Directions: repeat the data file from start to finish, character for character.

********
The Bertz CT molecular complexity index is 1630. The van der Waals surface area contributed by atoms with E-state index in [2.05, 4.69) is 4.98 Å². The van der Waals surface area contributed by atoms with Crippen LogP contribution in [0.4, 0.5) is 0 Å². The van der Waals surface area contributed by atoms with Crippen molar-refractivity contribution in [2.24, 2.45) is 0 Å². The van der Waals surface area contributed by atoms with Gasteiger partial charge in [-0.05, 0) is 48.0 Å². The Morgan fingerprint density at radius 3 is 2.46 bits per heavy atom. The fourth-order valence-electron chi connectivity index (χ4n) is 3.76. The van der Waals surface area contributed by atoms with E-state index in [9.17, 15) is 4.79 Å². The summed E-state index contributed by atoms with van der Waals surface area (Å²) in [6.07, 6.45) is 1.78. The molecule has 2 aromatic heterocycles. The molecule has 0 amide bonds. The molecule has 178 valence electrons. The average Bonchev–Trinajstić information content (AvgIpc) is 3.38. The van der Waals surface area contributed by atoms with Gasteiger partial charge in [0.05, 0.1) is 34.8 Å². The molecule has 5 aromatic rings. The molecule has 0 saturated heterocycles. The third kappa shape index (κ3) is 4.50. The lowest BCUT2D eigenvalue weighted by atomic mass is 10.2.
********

The Bertz CT molecular complexity index is 1630. The van der Waals surface area contributed by atoms with E-state index in [2.05, 4.69) is 4.98 Å². The van der Waals surface area contributed by atoms with Crippen LogP contribution in [0.4, 0.5) is 0 Å². The van der Waals surface area contributed by atoms with Crippen molar-refractivity contribution in [2.24, 2.45) is 0 Å². The van der Waals surface area contributed by atoms with Gasteiger partial charge in [-0.05, 0) is 48.0 Å². The Morgan fingerprint density at radius 3 is 2.46 bits per heavy atom. The fourth-order valence-electron chi connectivity index (χ4n) is 3.76. The van der Waals surface area contributed by atoms with E-state index in [9.17, 15) is 4.79 Å². The summed E-state index contributed by atoms with van der Waals surface area (Å²) in [6.07, 6.45) is 1.78. The molecule has 2 aromatic heterocycles. The molecule has 0 amide bonds. The molecule has 178 valence electrons. The average Bonchev–Trinajstić information content (AvgIpc) is 3.38. The van der Waals surface area contributed by atoms with Gasteiger partial charge in [0.05, 0.1) is 34.8 Å². The molecule has 5 aromatic rings. The molecule has 0 saturated heterocycles. The third kappa shape index (κ3) is 4.50. The lowest BCUT2D eigenvalue weighted by atomic mass is 10.2.